Our UHN programs and services are among the most advanced in the world. We have grouped our physicians, staff, services and resources into 10 medical programs to meet the needs of our patients and help us make the most of our resources.
University Health Network is a health care and medical research organization in Toronto, Ontario, Canada. The scope of research and complexity of cases at UHN has made us a national and international source for discovery, education and patient care.
Our 10 medical programs are spread across eight hospital sites – Princess Margaret, Toronto General, Toronto Rehab’s five sites, Toronto Western – as well as our education programs through the Michener Institute of Education at UHN. Learn more about the services, programs and amenities offered at each location.
Maps & Directions
Find out how to get to and around our nine locations — floor plans, parking, public transit, accessibility services, and shuttle information.
Ways You Can Help
Being touched by illness affects us in different ways. Many people want to give back to the community and help others. At UHN, we welcome your contribution and offer different ways you can help so you can find one that suits you.
The Newsroom is the source for media looking for information about UHN or trying to connect with one of our experts for an interview. It’s also the place to find UHN media policies and catch up on our news stories, videos, media releases, podcasts and more.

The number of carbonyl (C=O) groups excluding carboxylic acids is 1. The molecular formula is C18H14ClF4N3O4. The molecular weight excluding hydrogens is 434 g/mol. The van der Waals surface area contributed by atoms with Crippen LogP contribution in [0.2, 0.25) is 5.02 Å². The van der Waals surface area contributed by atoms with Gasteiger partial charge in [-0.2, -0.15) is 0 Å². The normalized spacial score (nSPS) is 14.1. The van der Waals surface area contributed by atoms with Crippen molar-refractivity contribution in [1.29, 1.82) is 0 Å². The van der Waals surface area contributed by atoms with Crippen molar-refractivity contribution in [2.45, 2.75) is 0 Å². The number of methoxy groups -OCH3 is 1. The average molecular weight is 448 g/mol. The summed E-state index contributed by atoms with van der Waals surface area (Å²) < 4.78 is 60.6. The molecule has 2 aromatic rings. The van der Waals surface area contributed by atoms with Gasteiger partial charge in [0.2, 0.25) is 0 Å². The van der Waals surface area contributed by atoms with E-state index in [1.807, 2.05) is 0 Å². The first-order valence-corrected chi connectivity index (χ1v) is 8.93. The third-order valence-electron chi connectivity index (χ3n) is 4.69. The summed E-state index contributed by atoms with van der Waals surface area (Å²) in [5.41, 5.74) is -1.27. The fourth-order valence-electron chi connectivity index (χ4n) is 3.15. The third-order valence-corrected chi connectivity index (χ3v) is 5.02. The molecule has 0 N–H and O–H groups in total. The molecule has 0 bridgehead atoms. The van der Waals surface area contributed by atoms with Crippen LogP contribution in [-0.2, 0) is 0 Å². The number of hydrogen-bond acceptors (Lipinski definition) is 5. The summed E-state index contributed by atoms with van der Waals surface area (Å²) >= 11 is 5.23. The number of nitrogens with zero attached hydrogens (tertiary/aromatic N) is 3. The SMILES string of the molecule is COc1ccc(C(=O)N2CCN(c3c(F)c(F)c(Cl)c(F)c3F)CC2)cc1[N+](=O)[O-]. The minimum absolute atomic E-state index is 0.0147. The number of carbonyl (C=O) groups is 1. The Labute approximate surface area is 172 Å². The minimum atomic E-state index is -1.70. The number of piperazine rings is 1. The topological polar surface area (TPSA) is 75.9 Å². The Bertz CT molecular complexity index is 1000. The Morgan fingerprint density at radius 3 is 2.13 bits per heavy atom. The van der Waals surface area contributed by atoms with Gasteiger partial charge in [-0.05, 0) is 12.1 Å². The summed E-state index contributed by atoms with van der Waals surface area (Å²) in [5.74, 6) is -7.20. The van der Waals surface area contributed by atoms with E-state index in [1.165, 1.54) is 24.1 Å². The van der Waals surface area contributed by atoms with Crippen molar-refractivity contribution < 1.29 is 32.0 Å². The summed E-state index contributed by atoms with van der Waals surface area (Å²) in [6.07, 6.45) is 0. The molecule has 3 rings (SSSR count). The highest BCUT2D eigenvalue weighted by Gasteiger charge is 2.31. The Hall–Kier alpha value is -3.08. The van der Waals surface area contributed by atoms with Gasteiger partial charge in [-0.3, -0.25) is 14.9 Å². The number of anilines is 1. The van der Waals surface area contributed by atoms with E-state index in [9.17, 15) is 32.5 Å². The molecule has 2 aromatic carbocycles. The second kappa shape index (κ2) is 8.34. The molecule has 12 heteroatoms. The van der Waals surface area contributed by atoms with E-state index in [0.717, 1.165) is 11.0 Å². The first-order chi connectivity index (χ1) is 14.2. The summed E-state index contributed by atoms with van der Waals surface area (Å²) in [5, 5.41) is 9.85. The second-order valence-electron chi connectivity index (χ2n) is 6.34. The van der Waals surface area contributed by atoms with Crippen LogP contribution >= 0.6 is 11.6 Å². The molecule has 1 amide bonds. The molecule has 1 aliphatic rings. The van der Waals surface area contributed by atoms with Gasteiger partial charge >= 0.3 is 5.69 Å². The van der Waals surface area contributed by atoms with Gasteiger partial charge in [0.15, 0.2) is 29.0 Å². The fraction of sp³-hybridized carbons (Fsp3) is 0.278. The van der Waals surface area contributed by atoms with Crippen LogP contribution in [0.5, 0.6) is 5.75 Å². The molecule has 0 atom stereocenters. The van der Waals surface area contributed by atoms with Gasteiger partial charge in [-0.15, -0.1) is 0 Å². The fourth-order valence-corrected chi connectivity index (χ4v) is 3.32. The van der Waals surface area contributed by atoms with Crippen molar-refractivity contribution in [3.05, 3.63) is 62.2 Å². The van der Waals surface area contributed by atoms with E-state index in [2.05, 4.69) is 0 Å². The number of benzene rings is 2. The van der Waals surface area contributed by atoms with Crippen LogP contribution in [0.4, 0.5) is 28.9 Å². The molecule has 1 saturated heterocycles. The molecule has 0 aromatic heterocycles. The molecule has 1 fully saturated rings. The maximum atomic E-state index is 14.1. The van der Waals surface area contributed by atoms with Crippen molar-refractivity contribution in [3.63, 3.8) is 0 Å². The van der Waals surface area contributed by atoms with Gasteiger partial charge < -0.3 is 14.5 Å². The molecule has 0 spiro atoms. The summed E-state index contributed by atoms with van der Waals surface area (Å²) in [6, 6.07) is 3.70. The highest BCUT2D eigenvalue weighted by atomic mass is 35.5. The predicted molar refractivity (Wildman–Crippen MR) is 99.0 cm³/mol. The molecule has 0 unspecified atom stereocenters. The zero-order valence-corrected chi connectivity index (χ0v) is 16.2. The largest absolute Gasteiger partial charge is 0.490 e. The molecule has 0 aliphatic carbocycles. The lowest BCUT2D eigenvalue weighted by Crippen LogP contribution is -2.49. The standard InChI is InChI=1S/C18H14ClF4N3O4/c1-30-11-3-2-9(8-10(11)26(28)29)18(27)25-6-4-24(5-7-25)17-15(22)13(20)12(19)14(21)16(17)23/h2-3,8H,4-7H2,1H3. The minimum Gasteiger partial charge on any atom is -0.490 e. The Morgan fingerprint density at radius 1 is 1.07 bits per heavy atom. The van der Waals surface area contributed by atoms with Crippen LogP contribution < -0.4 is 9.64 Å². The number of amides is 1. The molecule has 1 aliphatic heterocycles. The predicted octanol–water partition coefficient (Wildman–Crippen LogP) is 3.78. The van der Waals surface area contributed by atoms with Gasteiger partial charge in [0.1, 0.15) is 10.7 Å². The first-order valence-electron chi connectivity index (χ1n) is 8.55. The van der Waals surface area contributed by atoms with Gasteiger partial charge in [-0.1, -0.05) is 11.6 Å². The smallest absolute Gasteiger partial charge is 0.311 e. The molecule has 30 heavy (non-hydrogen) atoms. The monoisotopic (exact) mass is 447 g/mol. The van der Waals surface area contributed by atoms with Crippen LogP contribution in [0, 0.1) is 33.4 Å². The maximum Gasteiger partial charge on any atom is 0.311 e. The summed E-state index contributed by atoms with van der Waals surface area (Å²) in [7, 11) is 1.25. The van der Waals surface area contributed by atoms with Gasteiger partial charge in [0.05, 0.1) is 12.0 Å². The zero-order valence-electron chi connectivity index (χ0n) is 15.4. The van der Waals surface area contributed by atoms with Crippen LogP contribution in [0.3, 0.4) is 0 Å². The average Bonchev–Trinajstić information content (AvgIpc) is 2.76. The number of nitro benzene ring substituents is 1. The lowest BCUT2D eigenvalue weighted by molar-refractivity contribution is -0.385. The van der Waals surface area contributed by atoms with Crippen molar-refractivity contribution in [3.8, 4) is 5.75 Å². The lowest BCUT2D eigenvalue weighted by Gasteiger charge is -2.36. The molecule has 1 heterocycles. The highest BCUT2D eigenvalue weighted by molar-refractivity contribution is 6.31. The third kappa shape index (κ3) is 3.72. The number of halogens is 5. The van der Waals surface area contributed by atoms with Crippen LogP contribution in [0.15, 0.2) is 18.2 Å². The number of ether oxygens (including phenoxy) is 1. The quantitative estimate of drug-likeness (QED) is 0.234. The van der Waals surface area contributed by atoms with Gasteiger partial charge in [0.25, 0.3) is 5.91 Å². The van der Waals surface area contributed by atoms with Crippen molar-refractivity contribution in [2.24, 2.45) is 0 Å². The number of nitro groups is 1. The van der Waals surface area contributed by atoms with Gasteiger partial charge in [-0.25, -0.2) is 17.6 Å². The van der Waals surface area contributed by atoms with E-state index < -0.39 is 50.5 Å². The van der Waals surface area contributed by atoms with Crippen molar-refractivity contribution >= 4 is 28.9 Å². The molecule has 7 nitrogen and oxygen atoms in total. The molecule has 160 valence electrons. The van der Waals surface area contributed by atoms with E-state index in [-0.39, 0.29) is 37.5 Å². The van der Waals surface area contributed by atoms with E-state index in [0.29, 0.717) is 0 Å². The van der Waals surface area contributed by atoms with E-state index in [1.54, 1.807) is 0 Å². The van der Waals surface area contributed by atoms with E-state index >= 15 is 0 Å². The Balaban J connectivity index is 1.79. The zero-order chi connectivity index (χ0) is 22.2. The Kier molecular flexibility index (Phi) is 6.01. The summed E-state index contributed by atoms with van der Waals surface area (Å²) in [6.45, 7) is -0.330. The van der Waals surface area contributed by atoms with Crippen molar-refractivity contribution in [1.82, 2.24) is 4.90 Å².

In many ways, Abby Congram is a typical 17-year-old. She likes socializing with her friends, and she's interested in boys and music (Great Big Sea and Meghan Trainor are her favourite artists). Abby also loves horses – there are pictures of horses all over her room, and she rides them near her home in Stratford, Ont.
But unlike most of her peers, Abby is unable to speak. She can't use her hands to type or hold a pencil or eat. She needs 24-7 assistance for all the activities of daily living. Abby has Rett syndrome, a rare neurological and developmental disorder that affects girls almost exclusively.
One in 10,000 females around the world is born with Rett syndrome, a genetic disorder whose cause wasn't even known until 1999. Because it's neurologically based, symptoms vary greatly, but they can include seizures, the inability to speak, irregular breathing, poor thermoregulation (maintaining proper body temperature), an irregular heart rate, problems walking and the loss of purposeful hand use.
Abby suffers from painful gastrointestinal problems and muscle weakness, which are also symptoms typical of Rett syndrome.
"Abby's muscle tone will suddenly go low one day and she can't walk, when yesterday she could," says Karen Congram, Abby's mother. "She has a lot of difficulty with what's called the autonomic nervous system, which controls her digestive system and her heart rate and her bladder, and so when the nervous system decides it's not working today, that creates a lot of pain."
The Krembil Research Institute and the Globe and Mail have teamed up for a special content project designed to highlight the tremendous accomplishments of our scientists and research programs at Krembil. The first of three of magazine in this series focuses on the success stories within the brain and spine program and is now available online.